by Brackets Digital

An article I read in a publication produced by the Federation of Entertainment Unions this week described the time of the freelancer as split three ways:

1. work for which you are paid

2. work for which you are not paid (including admin and finding more work)

3. personal life.

While that's a helpful way of looking at things, I'm not sure it's that simple.  What about creative work for which you intend to be paid but for which there's no guarantee that you ever will?  Even the most established playwrights can end up spending the bulk of their time on this, whether by choice or necessity.  What about childcare: is that personal life, or unpaid work?  (Anyone who's spent any time as a full-time parent will know what I mean.)

And what about all that time in between, when you're doing the mundane stuff but your subconscious is still working away on the creative jobs?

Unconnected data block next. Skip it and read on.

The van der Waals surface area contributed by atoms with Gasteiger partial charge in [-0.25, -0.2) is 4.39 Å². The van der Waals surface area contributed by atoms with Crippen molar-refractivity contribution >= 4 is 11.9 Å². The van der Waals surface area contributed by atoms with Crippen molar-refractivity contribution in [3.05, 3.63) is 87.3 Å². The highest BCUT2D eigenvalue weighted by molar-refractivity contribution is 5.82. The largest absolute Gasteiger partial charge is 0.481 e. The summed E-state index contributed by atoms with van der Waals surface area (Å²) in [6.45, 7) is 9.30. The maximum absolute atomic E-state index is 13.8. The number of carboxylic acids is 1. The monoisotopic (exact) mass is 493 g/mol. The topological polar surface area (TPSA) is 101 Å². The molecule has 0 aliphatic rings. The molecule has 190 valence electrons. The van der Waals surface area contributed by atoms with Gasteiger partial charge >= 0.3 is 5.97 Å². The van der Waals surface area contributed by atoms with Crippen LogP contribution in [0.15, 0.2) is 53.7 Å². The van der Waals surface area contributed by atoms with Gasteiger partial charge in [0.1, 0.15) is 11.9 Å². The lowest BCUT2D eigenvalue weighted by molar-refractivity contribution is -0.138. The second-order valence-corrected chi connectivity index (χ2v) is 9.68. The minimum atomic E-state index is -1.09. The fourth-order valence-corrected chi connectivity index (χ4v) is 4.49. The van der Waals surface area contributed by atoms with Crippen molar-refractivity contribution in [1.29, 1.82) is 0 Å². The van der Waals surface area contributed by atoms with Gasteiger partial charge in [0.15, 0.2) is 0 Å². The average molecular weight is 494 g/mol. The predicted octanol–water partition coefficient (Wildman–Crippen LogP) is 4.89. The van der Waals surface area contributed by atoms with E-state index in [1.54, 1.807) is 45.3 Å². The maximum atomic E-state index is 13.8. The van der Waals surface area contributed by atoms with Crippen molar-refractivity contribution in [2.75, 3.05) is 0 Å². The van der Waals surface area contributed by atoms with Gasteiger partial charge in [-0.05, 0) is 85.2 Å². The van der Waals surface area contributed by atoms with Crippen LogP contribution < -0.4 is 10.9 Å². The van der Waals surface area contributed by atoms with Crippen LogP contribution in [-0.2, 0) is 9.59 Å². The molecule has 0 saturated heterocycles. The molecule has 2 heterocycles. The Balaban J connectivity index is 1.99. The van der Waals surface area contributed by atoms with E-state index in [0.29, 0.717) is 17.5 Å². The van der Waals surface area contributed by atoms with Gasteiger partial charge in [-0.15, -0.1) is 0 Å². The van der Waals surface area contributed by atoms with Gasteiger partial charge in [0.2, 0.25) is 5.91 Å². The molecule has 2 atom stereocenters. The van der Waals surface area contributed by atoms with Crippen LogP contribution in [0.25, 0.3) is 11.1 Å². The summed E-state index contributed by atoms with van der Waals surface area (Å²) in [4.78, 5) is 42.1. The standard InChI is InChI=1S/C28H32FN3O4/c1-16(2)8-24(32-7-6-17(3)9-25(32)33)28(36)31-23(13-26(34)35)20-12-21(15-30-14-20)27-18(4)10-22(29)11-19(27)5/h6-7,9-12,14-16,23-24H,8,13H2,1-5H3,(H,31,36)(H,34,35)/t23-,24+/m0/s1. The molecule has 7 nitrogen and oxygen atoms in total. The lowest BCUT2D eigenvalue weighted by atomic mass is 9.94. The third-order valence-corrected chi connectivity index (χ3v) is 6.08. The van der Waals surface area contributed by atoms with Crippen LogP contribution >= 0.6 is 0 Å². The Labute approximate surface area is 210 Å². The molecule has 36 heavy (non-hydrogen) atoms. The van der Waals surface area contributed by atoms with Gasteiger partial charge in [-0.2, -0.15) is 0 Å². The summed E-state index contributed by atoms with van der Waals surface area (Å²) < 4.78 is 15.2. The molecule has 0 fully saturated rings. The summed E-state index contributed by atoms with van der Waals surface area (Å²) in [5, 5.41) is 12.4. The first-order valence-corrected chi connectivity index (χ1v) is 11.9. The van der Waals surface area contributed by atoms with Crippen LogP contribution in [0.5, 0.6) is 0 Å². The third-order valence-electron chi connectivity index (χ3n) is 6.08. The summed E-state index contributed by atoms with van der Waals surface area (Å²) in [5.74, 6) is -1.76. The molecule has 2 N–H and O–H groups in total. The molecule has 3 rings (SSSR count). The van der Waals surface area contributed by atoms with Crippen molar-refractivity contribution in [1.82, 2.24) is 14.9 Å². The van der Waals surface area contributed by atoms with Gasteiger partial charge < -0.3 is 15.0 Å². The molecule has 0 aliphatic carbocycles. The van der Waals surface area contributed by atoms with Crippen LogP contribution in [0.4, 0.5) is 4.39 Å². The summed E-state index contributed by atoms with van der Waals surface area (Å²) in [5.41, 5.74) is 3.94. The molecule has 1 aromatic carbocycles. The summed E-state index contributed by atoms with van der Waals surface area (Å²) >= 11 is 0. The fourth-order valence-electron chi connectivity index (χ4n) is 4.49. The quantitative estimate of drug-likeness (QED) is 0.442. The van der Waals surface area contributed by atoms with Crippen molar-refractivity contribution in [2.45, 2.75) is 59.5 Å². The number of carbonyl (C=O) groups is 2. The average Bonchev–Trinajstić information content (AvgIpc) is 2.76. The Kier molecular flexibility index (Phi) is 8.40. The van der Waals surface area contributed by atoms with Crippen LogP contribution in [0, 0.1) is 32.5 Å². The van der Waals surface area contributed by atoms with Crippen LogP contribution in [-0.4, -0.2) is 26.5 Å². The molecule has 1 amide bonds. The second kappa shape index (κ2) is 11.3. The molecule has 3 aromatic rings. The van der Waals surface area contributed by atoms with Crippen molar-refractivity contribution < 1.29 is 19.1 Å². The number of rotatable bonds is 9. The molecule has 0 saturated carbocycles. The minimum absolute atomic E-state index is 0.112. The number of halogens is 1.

This last, for me, is the key. Lately there's been so much (very gratifying) interest in my work that I've packed my diary with meetings and spent any gaps in between sending and responding to emails and phonecalls.  Luckily, I now have a fantastic agent to 'sell' my work and to look after the business side of things, but when it comes to forging creative partnerships there's no substitute for being there in person.

What do I tell others in similar situations, with diaries so brimming and family schedules so overwhelming that they 'don't have time to write'?  Just write.  Every day.  Doesn't matter if it's just 20 minutes.  Doesn't matter if it's utter crap.  Just write, every day.  Then, in between writing sessions, you'll find that something magical happens: your mind, your subconscious, starts whirring away, going off in unexpected directions, creating, all on its own.  So your 20 minutes of graft mysteriously and often effortlessly expands to fill your days and nights.

That is, if you're not so busy talking about your existing work that you forget to carve out those 20 minutes to make more.  Keep talking by all means, but stop waiting for that nonexistent 'free day' when you're going to sit down and write the next masterpiece.  Just write.  Today.

I'm off to take my own advice.

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